Publication Date


Date of Final Oral Examination (Defense)


Type of Culminating Activity


Degree Title

Doctor of Philosophy in Biomolecular Sciences



Major Advisor

Allan Albig, Ph.D.


Julie Thom Oxford, Ph.D.


Kenneth A. Cornell, Ph.D.


Richard S. Beard, Ph.D.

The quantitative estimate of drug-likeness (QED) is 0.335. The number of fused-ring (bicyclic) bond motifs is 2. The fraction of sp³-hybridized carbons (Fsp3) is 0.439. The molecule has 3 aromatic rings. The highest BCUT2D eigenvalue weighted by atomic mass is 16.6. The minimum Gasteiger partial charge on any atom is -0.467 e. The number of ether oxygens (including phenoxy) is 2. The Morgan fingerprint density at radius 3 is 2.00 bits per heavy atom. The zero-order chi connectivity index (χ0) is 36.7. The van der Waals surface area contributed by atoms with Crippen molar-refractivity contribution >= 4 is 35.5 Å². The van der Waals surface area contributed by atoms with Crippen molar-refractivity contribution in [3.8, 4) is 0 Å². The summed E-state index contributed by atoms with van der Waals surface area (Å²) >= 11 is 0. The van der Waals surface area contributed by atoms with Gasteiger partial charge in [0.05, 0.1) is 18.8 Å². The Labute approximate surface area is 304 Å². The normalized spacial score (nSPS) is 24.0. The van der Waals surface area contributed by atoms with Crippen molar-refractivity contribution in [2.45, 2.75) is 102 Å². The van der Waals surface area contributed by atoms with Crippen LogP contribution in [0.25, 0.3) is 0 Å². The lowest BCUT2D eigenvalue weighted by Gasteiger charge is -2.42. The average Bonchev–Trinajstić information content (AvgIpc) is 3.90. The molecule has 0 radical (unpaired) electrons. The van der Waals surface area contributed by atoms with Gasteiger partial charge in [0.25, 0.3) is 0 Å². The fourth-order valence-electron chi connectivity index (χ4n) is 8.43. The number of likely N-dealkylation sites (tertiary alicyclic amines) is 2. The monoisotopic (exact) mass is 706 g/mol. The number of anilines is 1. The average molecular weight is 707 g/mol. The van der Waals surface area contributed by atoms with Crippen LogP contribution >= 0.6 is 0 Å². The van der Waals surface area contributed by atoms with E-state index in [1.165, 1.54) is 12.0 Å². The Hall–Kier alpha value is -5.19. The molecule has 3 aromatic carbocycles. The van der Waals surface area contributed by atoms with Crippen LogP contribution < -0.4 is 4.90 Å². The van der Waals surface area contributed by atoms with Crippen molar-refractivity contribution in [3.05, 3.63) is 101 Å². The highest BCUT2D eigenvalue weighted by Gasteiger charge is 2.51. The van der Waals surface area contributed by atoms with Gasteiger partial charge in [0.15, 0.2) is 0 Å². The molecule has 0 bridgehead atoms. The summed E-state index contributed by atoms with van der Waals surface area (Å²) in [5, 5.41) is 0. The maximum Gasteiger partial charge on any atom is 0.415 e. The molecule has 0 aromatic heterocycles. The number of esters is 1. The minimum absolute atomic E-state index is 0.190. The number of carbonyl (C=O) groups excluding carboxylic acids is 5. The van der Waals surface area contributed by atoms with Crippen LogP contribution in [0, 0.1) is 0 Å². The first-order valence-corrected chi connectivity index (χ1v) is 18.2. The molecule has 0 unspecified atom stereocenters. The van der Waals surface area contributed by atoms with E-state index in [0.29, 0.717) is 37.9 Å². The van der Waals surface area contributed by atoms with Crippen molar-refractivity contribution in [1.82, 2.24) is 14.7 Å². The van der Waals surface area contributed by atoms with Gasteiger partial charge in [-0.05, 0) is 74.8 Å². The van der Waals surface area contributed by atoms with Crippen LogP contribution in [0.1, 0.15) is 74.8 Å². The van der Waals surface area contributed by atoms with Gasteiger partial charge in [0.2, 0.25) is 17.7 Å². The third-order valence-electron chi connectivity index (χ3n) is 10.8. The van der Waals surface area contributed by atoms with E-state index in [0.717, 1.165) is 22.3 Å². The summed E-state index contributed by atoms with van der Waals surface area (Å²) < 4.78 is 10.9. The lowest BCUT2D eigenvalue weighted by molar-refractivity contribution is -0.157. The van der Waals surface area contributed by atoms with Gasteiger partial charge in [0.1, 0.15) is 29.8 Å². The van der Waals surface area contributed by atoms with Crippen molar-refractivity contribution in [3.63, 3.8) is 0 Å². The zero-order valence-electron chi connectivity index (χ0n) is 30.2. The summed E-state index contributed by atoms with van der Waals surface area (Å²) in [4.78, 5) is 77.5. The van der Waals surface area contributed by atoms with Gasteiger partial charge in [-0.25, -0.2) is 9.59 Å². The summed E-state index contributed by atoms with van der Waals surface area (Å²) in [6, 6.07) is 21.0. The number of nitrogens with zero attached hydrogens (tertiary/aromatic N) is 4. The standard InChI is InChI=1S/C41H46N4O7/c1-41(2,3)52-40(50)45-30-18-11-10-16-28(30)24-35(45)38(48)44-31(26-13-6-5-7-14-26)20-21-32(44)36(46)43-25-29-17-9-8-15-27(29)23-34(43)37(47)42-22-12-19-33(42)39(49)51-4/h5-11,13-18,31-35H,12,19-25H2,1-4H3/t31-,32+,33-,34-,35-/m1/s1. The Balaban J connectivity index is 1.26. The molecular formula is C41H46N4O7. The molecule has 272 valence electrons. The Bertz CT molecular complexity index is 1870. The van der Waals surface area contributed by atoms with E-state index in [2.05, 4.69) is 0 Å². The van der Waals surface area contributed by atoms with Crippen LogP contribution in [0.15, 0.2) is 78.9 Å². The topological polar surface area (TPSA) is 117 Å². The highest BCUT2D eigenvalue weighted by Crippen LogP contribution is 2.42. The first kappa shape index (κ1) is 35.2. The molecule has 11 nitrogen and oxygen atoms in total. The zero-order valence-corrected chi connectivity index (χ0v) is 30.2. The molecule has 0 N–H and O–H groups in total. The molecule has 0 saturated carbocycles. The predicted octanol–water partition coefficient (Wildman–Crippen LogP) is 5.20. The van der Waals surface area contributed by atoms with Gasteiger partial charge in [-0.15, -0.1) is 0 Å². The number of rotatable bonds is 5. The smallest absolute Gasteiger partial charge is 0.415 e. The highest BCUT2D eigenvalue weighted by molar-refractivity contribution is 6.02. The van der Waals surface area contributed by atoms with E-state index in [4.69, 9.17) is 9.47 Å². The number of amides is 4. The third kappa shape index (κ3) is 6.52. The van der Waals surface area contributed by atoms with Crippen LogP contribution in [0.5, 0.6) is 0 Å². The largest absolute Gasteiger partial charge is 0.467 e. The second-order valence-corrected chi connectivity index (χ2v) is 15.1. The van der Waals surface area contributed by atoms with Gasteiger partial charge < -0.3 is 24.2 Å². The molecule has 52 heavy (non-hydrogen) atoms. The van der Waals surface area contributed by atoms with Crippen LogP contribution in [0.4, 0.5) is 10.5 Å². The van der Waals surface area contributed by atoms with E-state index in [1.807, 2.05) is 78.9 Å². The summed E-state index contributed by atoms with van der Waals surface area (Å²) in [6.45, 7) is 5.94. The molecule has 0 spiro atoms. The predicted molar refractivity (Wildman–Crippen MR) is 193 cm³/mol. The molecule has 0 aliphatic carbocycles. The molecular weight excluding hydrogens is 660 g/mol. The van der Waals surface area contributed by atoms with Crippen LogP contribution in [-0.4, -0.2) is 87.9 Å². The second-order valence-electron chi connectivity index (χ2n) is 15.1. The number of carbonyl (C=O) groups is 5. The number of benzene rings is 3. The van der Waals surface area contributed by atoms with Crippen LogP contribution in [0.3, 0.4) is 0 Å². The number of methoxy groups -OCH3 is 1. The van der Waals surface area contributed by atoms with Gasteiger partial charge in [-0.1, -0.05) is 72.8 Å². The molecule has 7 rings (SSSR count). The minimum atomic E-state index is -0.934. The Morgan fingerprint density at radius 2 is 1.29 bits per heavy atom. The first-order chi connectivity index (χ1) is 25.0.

The Notch signaling pathway is a core component of multicellularity; enabling cells to directly communicate with both their neighbors and the surrounding microenvironment. These signals are translated directly through the Notch proteins, where a fragment of Notch transitions into the nucleus to act as a co-transcription factor, setting into motion a host of physiological responses. Commonly involved in pathways that define a cell’s identity and fate decisions, what appears to be a simplistic pathway instead exists in a state of high-tunability and strict control. Missteps in this pathway are generally embryonically lethal or lead to a suite of congenital disorders and cancers. Therefore, it’s pertinent to understand the mechanisms of Notch that provide its flexibility and pleiotropic outcomes. One such property is its ability to homodimerize on DNA while within its transcriptional activation complex, resulting in an enhanced transcriptional signal of a select pool of Notch target genes. This dissertation reviews the general mechanics behind Notch signaling, discusses how the field of Notch dimerization came to be and where it stands currently, and finally, details my contributions to the understanding of this regulatory mechanism. Despite Notch’s ubiquitous function in metazoan life, there are still many mysteries behind this signaling pathway. The work detailed here describes my time spent as a basic science researcher, where my findings contribute a couple of puzzle pieces to the expansive Notch signaling field.